Jerem Cozak put out a hand. “It ends, Julius. Now.” And the Neverborn fell silent.
The warlord looked then to Nogilian. “I am sorry,” he said. “I know this was never what you wanted. Return to her. Do no more than you feel you should.”
Nogilian’s eyes flashed. “But she will not come!”
Jerem Cozak shook his head. “She finds her own path. She must be herself. She has never been my friend. She is free to fail as we are free to die. I was going to tell her to hurry. But that does not matter anymore. Only, when she goes, do not let her go alone.”
“Then we’re leaving?” Julius asked, as Nogilian turned away. “We can go today?”
Jerem Cozak nodded but put out a hand, stilling him. “Bind your hope. We do not know what we will find. He should not have gone without us.”
Julius looked to the deck, nodding, and slipped away.
Jerem Cozak started, as if he had remembered something. “Nogilian!” he said loudly, and the large man turned, stopping at the edge of the deck where his skiff had been raised.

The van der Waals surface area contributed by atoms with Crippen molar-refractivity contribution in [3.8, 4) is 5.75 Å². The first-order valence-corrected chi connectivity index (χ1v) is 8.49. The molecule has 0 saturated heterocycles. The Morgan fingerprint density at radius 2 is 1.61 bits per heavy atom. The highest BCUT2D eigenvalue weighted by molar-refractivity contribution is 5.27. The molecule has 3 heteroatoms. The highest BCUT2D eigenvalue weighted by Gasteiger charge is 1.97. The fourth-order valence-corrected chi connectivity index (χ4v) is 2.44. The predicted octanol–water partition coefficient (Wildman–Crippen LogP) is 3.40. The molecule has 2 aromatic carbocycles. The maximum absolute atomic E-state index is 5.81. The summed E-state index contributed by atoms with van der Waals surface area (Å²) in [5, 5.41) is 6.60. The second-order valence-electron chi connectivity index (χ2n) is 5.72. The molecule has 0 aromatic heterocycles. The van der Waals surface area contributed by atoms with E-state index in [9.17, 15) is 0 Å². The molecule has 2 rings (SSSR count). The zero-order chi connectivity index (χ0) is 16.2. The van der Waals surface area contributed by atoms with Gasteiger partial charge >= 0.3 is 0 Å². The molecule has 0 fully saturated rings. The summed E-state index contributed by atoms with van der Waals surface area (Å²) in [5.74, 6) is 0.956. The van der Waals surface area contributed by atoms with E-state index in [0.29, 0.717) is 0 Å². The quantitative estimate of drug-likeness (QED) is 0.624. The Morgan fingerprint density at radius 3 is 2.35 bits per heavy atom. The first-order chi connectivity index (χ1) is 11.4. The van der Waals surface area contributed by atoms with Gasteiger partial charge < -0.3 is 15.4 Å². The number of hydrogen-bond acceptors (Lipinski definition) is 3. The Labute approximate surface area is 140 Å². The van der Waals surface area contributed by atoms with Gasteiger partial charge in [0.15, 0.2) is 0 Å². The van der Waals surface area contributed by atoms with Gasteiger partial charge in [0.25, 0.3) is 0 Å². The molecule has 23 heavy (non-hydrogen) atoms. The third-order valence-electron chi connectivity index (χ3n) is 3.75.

“Do not tell her, but beware the plateau. You know the fanaticism there.”
The Guardian shook his head in puzzlement, but nodded and turned back toward the skiff. No one spoke to him, or anyone else, as he climbed into it and was lowered down into the sea again. Jerem Cozak snorted to clear his nose and sat down again at the fire. I decided to go and speak to Julius, even as the warlord spread his hands again. And I thought I saw, just as I turned, a flash of white like flame flaring briefly in the mist.